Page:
cse PIX     171.68.118.100  start   task_id=0x9     foreign_ip=9.9.9.25     
   local_ip=171.68.118.100     cmd=http

 (pix) 302002: Teardown TCP connection 5 faddr 9.9.9.25/80 gaddr 9.9.9.10/128 1 
   laddr 171.68.118.100/1281 duration 0:00:00 bytes 1907 (cse)

 (server stop account) Sun Nov  8 16:35.35 1998 rtp-pinecone.rtp.cisco .com      
   cse     PIX     171.68.118.100  stop  task_id=0x9   foreign_ip =9.9.9.25 
     
   local_ip=171.68.118.100 cmd=http   elapsed_time=0  
      bytes_ in=1907   bytes_out=223 

The user reads a downloaded web page.

Note the time. This download took one second (there was less than one second between the start and the stop record). Is the user still logged in to the web site and the connection still open? No.

Will max-sessions or view logged-in users work here? No, because the connection time in HTTP is too short. The time between the "Built" and "Teardown" (the "start" and "stop" record) is sub-second. There will not be a "start" record without a "stop" record, since the records occur at virtually the same instant. There will still be "start" and "stop" record sent to the server for every transaction whether uauth is set for 0 or something larger. However, the max-sessions and view logged-in users will not work due to the nature of HTTP connections.

Use of the Except Command

In our network, if we decide that one outgoing user (171.68.118.100) does not need to be authenticated, we can do this:

aaa authentication any outbound 171.68.118.0 255.255.255.0 9.9.9.11 
   255.255.255.255 tacacs+
aaa authentication except outbound 171.68.118.100 255.255.255.255 9.9.9.11 
   255.255.255.255 tacacs+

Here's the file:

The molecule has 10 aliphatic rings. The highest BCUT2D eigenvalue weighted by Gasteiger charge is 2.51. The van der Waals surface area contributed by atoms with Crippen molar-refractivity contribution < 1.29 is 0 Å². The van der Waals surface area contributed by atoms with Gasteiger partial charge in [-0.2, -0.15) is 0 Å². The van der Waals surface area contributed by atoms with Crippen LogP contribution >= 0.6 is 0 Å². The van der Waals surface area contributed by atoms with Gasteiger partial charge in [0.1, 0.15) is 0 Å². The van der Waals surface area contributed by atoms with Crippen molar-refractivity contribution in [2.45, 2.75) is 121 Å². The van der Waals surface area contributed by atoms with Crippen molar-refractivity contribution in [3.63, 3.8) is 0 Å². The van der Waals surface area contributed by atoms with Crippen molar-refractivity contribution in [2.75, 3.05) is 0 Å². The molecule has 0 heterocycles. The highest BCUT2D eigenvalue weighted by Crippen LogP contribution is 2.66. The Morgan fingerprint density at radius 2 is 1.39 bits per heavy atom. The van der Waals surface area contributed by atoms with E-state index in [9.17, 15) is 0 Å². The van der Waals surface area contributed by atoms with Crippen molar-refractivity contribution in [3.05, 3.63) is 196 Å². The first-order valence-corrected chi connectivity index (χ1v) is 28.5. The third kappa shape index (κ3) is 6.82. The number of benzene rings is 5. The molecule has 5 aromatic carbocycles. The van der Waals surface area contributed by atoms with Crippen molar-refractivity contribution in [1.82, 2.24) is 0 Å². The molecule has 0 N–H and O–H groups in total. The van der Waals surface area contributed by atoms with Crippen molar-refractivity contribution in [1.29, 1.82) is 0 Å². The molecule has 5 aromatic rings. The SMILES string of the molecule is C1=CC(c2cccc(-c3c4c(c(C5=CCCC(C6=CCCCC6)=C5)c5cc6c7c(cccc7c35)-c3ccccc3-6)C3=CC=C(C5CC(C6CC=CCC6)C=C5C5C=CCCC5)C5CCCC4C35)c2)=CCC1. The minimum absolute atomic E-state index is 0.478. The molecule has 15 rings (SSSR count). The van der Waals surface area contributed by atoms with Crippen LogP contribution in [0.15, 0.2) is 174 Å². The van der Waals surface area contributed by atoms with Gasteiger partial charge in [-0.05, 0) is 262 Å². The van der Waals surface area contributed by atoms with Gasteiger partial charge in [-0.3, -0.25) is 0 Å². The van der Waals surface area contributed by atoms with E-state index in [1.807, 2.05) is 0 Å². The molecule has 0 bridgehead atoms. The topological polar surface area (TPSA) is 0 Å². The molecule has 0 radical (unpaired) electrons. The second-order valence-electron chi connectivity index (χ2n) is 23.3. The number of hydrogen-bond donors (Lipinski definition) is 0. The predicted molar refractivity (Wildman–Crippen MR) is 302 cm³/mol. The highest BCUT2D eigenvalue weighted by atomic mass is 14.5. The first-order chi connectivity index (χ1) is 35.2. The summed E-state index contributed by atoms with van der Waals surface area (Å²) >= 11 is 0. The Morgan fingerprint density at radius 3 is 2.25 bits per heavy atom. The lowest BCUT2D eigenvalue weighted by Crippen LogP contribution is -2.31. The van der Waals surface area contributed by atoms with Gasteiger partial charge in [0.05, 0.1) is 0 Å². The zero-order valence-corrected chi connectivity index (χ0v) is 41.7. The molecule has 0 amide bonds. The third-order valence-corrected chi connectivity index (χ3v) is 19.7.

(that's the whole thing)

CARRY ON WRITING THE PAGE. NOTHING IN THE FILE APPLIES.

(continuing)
Authentication to the PIX Itself

The previous discussion is of authenticating Telnet (and HTTP, FTP) traffic through the PIX. With 4.2.2, Telnet connections to the PIX may also be authenticated. Here, we define the IPs of boxes that can Telnet to the PIX:

telnet 171.68.118.100 255.255.255.255

Then supply the Telnet password: passwd ww.

Add the new command to authenticate users Telnetting to the PIX:

aaa authentication telnet console tacacs+|radius

When users Telnet to the PIX, they are prompted for the Telnet password ("ww"). The PIX also requests the TACACS+ or RADIUS username and password.

Changing the Prompt the Users See

If you add the command: auth-prompt YOU_ARE_AT_THE_PIX, users going through the PIX will see the sequence:

YOU_ARE_AT_THE_PIX [at which point you enter the username]
 Password:[at which point you enter the password]

Upon arrival at the ultimate destination, the "Username:" and "Password:" prompts will be displayed. This prompt only affects users going through the PIX, not to the PIX.

Note: There are no accounting records cut for access to the PIX.

Related Information

Updated: Jan 17, 2006
Document ID: 13817